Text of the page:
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Don’t Look Back

After exiting the 60s with one of his finest albums, Bob Dylan entered the 70s with one of his worst. Yet over the next 10 years, Dylan embarked on a reinvigorating journey through some troubled times, wearing many masks. Here, some of the key musicians who helped him make eight very different albums, talk Daniel Dylan Wray through a remarkable decade

Dylan 1970-79

A Decade Of Reinvention

In 1969, the closing words of Rolling Stone’s review of Bob Dylan’s final album of the decade read: “In many ways, Nashville Skyline achieves the artistically impossible: a deep, humane, and interesting statement about being happy. It could well be what Dylan thinks it is: his best album.” The opening words of the magazine’s review of Self Portrait, his first album of the next decade, began with the words: “What is this shit?”.

It marked the kind of artistic decline most artists may experience over decades, but in actuality it represented just a 12-month period in his career. However, like many things in the world of Bob Dylan, perceptions change greatly over time.

Throughout the 1960s, Dylan knocked out seminal album after seminal album, with each reaffirming his status as an icon of the era and the voice of a generation. It was a label that grated on him hugely. So much so that when he kicked off the next decade with Self Portrait, an album featuring a bunch of covers and a handful of originals that many deemed sub-standard, it was debated for years whether the album was a joke or an intentional misstep to shake off the shackles of pressure.

Later on, Dylan himself referred to it as more of a bootleg record – an odds and sods leftovers affair. In 2013, it got expanded and became part of Dylan’s long-standing Bootleg Series, by which point the response had warmed somewhat, with it taking on a new degree of affection for some fans. It also benefited from one of its tracks, Wigwam, being in one of the most beloved and hip films of the 2000s: Wes Anderson’s The Royal Tenenbaums.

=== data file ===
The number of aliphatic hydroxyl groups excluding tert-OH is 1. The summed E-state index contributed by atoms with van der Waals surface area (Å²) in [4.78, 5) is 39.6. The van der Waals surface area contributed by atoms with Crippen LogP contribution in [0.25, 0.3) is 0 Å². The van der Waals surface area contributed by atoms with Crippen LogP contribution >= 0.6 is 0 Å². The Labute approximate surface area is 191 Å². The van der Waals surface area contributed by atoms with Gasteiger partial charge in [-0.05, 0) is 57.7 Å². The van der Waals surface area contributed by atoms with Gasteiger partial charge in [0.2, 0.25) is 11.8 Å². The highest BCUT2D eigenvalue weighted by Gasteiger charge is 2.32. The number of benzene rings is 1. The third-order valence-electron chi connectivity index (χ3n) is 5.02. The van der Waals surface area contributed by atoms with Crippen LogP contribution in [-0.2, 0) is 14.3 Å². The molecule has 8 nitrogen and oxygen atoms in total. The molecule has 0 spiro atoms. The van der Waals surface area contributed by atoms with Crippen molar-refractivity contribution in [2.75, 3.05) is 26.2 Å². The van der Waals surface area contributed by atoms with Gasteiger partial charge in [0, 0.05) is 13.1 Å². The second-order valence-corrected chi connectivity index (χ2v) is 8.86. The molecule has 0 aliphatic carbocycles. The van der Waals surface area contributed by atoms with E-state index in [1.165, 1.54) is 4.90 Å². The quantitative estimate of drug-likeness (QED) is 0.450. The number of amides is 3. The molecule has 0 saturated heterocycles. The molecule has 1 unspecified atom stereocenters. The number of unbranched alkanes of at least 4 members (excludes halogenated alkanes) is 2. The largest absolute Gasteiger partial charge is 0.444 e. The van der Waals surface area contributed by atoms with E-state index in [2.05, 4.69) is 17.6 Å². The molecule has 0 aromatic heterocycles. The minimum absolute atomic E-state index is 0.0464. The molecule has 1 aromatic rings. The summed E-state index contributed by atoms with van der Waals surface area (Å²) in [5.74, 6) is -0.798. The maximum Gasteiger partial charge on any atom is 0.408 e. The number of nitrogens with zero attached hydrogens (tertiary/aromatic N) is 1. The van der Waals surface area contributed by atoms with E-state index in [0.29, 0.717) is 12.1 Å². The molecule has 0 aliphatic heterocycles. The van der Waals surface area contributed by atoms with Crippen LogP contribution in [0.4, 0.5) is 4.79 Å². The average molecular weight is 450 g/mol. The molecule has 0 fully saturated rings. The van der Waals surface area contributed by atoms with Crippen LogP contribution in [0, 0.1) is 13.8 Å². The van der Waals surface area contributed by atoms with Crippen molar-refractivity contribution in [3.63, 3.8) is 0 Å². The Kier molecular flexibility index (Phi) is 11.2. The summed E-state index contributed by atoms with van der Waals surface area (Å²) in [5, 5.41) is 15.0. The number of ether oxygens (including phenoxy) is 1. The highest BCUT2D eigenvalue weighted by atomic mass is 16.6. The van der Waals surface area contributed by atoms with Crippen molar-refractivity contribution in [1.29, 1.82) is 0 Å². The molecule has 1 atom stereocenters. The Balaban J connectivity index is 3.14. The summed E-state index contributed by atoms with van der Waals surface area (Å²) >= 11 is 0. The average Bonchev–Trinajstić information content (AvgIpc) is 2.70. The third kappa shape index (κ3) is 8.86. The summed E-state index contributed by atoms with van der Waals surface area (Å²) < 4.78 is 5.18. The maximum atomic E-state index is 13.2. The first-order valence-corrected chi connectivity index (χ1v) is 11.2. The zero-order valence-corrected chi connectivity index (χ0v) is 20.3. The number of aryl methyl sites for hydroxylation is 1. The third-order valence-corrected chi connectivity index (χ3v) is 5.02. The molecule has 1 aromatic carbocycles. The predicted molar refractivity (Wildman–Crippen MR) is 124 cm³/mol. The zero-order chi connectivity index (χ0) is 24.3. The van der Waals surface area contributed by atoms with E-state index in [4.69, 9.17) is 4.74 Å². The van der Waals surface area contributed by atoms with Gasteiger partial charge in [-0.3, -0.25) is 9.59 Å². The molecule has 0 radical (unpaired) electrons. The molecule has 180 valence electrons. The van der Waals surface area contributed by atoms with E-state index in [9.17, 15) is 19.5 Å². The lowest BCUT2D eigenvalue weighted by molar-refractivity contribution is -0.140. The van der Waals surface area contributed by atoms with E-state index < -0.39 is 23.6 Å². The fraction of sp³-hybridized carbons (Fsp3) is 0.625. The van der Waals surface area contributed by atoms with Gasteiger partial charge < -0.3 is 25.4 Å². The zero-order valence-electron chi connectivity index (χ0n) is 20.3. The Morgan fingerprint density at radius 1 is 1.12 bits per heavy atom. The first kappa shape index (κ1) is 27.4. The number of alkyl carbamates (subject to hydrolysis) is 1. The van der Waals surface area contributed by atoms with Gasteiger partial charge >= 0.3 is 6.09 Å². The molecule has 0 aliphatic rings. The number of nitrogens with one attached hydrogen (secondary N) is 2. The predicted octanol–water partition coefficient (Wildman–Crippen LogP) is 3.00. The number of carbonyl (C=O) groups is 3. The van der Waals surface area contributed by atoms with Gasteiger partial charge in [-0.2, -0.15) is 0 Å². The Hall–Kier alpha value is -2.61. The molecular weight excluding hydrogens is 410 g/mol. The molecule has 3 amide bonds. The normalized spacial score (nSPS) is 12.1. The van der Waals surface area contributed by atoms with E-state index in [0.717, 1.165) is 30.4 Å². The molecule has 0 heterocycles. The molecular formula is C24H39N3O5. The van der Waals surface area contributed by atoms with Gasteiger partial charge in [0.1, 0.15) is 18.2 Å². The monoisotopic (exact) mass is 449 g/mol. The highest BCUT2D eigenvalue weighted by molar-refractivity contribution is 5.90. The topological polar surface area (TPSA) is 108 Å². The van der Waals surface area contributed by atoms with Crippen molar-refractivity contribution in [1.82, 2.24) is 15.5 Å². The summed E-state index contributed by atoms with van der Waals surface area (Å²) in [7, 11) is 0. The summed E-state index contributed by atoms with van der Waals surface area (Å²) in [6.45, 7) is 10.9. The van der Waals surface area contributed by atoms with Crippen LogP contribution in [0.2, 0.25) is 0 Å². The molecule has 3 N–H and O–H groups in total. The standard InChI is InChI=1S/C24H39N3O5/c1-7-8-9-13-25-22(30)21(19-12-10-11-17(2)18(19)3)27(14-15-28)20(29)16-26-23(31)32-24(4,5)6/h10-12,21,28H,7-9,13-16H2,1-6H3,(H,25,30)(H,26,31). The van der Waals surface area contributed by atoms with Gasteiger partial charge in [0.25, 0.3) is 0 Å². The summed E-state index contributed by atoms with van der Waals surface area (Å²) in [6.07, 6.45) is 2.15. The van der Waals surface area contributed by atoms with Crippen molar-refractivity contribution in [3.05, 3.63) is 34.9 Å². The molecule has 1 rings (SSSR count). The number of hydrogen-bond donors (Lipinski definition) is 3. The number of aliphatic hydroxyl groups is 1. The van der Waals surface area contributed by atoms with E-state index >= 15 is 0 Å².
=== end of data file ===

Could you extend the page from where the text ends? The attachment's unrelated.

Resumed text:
“People were not as critical and demanding when the recent Bootleg Series stuff came out,” says David Bromberg, who was a key player on the album – and many of those bootleg sessions feature just him and Dylan. “The first time around, people lambasted Self Portrait. They were very critical because of the lack of original songs, and that’s what they wanted.

David Bromberg was a key player on the maligned Self Portrait

Album #1


8 JUNE 1970

CBS 66250

After the brilliance of Nashville Skyline ended the 60s… this. A sprawling double album that’s essentially an official bootleg, it left Dylan watchers either confused or entirely nonplussed. Some suggest it’s a typically contrary act of selfparody, in reality it’s a collection of studio leftovers, messy cover versions and sub-par revisits of Dylan’s own songs with a handful of originals thrown in. His version of Blue Moon is not a highlight, but the take on Alfred Frank Beddoe’s Copper Kettle most certainly is.

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About Long Live Vinyl

ISSUE 35 of Long Live Vinyl is now on sale! In our first issue of 2020 we bring you the inside story of Bob Dylan's most diverse, divisive and fascinating decade – the 1970s. Dylan made eight hugely different studio albums in those 10 years, and we've rounded up some of his closest confidants and bandmates to tell the tale. It's a must-read for any fan of Mr Zimmerman. Elsewhere in issue 35, our packed interviews section features Angel Olsen, Seth Lakeman, The Go-Betweens, Field Music, DJ Shadow and Courteeners, plus we take an in-depth look at The Doors' Morrison Hotel and meet the music fanatics behind America's coolest label group – Secretly Canadian. If that's not enough, we bring you 40 essential folk-rock classics, a guide to building your perfect hi-fi setup in 2020 and the usual eclectic mix of vinyl columnists, news and reviews. Long Live Vinyl is THE magazine for vinyl lovers.